The following PDF files will be especially helpful for those who wish to further explore the richness of the Lamrim.
This book consists of commentaries by Geshe Tenzin Zopa. It features Lama Tsongkhapa’s “Foundation of All Good Qualities” and the “Lam Rim Chenmo”.
At the end of the book is a concluding message from Geshe Tenzin Zopa. He states:
“The motivation for doing the Outline in this way [as it is presented in this book] is not only to let the reader have a full overview of the Buddha’s teachings but also to feel encouraged; that it is possible to practice the Path in a systematic and complete manner.
However, you may find that despite the outline and the short commentary, many things may still seem unclear to you.
Therefore, for a deeper understanding of the teachings, I urge the reader to read and study the actual Lam Rim Chenmo – it will inspire you to treasure, to practice, and to uphold the Lam Rim.
Whilst studying the Lam Rim Chenmo, it is always good to integrate it with the lojong (mind training) teachings and to apply them into one’s daily life. Only then will you be able to taste and truly enjoy the Dharma.
Right now, one may not enjoy it as much because the teachings are not yet experiential and that is due to one not applying them in everything one does.
Regard the Lam Rim and Lojong as one’s right and left hand respectively and there will be no doubt of success in your spiritual cultivation”. [Lightly edited for the purpose of this website.]
A commonly used outline for Lamrim teachings today is that of Liberation in the Palm of your Hand by Pabongka Rinpoche (an English translation from Tibetan). In this one-page handout, an abbreviated and annotated outline is given to show the structure of this Lamrim.
A compilation of notes (eight pages) based on Yangsi Rinpoche’s book, Practicing the Path: A Commentary on the Lamrim Chenmo.
In this two-page handout, Lamrim meditations are listed based on Ven. Thubten Chodron’s book Guided Buddhist Meditations: Essential Practices on the Stages of the Path. The listing appears in three categories: (1) The Path in Common with the Initial Level Practitioner; (2) The Path in Common with the Middle Level Practitioner; and (3)The Path of the Advanced Practitioner.
In this one-page handout, 21 Lamrim meditations are listed which may be practiced in a three-week cycle as a daily meditation practice. This listing is based on Geshe Kelsang Gyatso’s book, The New Meditation Handbook: Meditations to Make our Life Happy and Meaningful (Tharpa Publications, 2003).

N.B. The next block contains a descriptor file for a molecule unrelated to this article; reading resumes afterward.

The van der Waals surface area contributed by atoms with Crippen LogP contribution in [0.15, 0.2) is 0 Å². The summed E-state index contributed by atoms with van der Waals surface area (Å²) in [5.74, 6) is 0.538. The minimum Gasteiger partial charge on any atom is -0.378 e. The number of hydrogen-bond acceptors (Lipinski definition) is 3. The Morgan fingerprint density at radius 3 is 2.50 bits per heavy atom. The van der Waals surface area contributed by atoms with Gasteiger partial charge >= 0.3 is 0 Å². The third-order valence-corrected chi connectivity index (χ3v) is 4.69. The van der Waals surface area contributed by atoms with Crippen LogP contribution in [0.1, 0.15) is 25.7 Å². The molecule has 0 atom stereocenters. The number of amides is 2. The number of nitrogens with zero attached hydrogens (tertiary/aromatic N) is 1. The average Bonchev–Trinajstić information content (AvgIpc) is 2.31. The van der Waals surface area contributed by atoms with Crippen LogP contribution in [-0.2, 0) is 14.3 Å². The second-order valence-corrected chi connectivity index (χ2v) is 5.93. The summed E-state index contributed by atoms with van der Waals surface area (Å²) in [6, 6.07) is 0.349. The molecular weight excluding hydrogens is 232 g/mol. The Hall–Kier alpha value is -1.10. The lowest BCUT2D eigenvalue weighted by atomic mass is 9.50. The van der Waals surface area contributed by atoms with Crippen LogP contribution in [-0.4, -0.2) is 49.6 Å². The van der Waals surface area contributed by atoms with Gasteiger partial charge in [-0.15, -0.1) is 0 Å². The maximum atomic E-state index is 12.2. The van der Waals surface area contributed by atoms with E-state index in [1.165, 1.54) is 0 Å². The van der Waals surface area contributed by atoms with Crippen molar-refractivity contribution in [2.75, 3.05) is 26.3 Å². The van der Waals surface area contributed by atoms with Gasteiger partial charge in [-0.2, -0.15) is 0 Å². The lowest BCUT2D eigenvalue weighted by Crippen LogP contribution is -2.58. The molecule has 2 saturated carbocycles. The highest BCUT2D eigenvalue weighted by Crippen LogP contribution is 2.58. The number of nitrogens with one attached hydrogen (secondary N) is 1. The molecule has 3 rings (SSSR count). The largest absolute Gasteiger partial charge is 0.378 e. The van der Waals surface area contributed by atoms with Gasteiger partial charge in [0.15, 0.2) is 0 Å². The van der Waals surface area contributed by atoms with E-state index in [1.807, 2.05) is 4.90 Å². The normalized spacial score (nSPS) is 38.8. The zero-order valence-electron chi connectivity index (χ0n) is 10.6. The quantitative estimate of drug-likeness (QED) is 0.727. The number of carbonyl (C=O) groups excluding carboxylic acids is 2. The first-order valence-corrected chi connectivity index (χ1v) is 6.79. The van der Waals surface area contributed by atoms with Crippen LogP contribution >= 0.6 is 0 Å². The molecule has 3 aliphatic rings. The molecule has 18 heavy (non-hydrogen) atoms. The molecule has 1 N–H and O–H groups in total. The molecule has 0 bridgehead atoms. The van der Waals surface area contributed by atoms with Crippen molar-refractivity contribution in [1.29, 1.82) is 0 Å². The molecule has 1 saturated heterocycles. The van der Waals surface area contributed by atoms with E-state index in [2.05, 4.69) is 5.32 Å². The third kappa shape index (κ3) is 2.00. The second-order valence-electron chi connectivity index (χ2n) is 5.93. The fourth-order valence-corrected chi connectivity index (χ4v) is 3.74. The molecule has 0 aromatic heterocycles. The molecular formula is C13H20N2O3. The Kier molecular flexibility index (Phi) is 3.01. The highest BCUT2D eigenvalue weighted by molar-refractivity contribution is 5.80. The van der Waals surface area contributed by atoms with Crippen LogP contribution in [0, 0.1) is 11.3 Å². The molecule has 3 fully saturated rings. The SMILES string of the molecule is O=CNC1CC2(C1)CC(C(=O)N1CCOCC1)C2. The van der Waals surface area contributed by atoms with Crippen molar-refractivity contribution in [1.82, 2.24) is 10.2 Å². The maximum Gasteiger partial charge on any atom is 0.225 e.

This abbreviated and annotated Lamrim outline, in the form of a table, is again based on the English translation from Tibetan of Liberation in the Palm of your Hand by Pabongka Rinpoche.
The Preface states the following:
“This meditation manual is an introduction to meditations on the Graduated Path to Full Awakening, and is compiled from different sources.
It covers the Three Scopes in brief, starting with the Small Scope of taking an active interest in avoiding a lower, suffering rebirth in the future, and gaining a happy rebirth as a human or a god.
This is achieved by recognizing that a precious human life has the full potential for this and even much more. Yet, the present life will not last forever and one must die.
Contemplating the possibility of falling into a lower realm of rebirth motivates one to seek a definite solution to this problem.
Then, taking refuge in the Buddha, Dharma, Sangha (who provide the infallible inner method for overcoming suffering forever) gives life and death a safe and sound direction. The first advice is to live one’s life in harmony with the law of cause and effect, that is, to avoid non-virtue and practice virtue as much as one can.
The Medium Scope is the next step and focuses on generating the state of mind in which one takes an active interest in becoming free from the whole of cyclic existence – uncontrolled rebirth due to the force of delusion and karma.
This is achieved by contemplating in general, all the sufferings in cyclic existence, and especially the sufferings of the higher rebirths of celestial beings and humans.
Then, familiarizing oneself with the path that leads to liberation, one contemplates the causes of cyclic existence – the delusions, and how delusions arise – and then how to diligently apply their antidotes.
With mindfulness and awareness of one’s mental attitudes, one learns to become skillful in reducing negative actions of body, speech and mind, and eventually to overcome them altogether.
The Great Scope is the wish and the will to attain the state of full enlightenment in order to free all living beings from suffering and to lead them to the fulfillment of their highest potential, enlightenment.
To accomplish this extraordinary and most beautiful thought, first of all one needs a levelled mind, an even attitude towards others, in other words, equanimity.
Then, on top of that, like building a magnificent house, one trains one’s mind in the seven-fold cause and effect instructions and in exchanging oneself for others.
As Lama Yeshe used to say: Bodhicitta is the intoxicant that numbs us against pain and fills us with bliss. Bodhicitta is the alchemy that transforms every action into benefit for others. Bodhicitta is the cloud that carries the rain of positive energy to nourish growing things. A pure bodhicitta motivation, even if it is created with effort, will make one’s practices of calm-abiding and analytical meditation on emptiness a cause for enlightenment especially when dedicated single-pointedly, solely for this purpose.” [Lightly edited for the purpose of this website.]